It’s not just the Ash trees

july 2013 136


My tree recognition ability runs to a half dozen tree types. I didn’t realize there were as many ash trees in the city until they all started dying. This parking lot behind Archives Canada is all ash trees, and no matter how you view it it’s a death bowl.

But it’s not just the ash trees. I see dead and dying trees everywhere. This oak tree is about 20 years old. There used to be a mate on the right side of the doorway, but it (the tree, not the door) died off six or seven years ago, and now it looks like the survivor is going to give up its carbon..

july 2013 072

When I started regularly going to Boston, I was struck by the lushness of their forested wastelands on the urban periphery. But even in the city, the trees seem to thrive. The contrast to Ottawa was huge: our woodlands are full of dead trees.

I see dying trees everywhere in this city, but I sure didn’t see such ubiquitous deforestation when in London (On), Stratford, and other SW Ontario cities in May. But soon as I flew into Ottawa, the dead trees stick their sorry twigs into your eye. Same thing while in Europe in June: urban trees looked thriving, even in Europe’s way-more-polluted- than-Ottawa air. What is so awfully special about here?

After several years of thriving, the newly planted trees along Preston, with their large structural soil “pits” for their roots to room, are stressed and dying. Several at the Carling end are totally dead. With such a wet spring, it can’t be for lack of water. Maybe they can anticipate the re-widening of Preston to accomodate turn lanes into those new parking garages and are committing arboreal suicide …

july 2013 064

Like the early signs of plague, pestilence, or impending war … I am increasingly uneasy about our greenery. And I’m sceptical our city will replant even half the replacement numbers. And those replacements are likely to be toy trees, destined for a short life.

6 thoughts on “It’s not just the Ash trees

  1. Last summer’s drought did a real number to a lot of trees. Even in the Greenbelt well away from the roads there were many firs and spruce trees that dried up and died over last winter. The effect of a drought isn’t relieved right away, the trees that were stressed last year didn’t develop very many good buds that could survive the winter. They didn’t have the energy to vigorously put out new growth and so they started this spring from a standing start. Combine drought with the stresses put on trees from pollution and human impacts and it isn’t a wonder that a lot of urban trees are not doing well.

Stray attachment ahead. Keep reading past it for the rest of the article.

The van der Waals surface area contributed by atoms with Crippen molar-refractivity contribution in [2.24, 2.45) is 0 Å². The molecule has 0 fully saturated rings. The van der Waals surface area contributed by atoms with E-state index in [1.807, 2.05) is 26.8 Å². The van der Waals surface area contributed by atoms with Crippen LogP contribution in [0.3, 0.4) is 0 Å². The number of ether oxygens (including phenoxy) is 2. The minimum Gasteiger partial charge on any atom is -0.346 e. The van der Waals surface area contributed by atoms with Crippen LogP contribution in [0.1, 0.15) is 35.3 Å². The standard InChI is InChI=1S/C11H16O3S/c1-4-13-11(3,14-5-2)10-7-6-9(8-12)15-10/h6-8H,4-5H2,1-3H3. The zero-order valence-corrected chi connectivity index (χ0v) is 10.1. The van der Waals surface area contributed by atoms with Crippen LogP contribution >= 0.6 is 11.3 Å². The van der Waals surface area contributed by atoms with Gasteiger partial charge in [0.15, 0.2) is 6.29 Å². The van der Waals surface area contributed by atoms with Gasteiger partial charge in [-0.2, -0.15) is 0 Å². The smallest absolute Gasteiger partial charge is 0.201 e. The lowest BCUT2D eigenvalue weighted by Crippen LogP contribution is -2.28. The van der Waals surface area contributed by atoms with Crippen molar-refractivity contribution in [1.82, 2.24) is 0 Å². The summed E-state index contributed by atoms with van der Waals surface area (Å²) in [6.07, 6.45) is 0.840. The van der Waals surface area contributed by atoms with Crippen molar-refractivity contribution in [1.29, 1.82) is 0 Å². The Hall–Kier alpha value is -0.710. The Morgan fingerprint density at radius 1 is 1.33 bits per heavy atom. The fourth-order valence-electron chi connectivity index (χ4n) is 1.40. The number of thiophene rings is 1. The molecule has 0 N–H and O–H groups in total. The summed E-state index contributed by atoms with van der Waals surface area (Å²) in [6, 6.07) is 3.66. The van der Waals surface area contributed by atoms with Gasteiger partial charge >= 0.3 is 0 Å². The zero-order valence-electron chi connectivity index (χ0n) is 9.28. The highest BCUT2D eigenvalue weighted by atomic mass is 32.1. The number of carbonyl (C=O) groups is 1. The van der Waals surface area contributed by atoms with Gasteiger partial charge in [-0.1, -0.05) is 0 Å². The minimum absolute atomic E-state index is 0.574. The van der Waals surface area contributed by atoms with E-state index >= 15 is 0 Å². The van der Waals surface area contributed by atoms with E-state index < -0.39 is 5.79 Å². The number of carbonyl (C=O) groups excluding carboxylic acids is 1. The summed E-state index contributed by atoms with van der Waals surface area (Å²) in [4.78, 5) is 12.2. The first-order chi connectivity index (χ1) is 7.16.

1. Yes, even by early August last year you could see a lot of trees, in a lot of situations, of a lot of different species, weren’t gonna make it. It’s the same way out of town, too.

  2. @dfg: But urban trees everywhere are subject to those kinds of stresses yet, according to Eric, we seem to have noticeably more die-off here. I think tz is closer to the truth: we use obscene quantities of salt in this town (sometimes to melt snow away vs. sweeping/shoveling/ploughing) and the rate is going up as climate change messes with winter weather patterns (more thawing & freezing cycles).

    1. The tree die-off is happening on parkland, it’s happening down by the river, it’s happening out in the real woods. There is no connection to salt usage, though, yes, we use way too much of the damn stuff. It’s also a good part of the reason why Ottawa’s slushy excuse of a “winter” feels so much colder than a real, northern winter.

  3. I recommend reading “The dying of the trees” by Charles E. Little.
    It is happening everywhere on this continent, we are massively loosing our green canopy of trees, here too in my beloved Kootenays.
    My suggestion is to keep at it, planting trees!
    Mara Wolf

Comments are closed.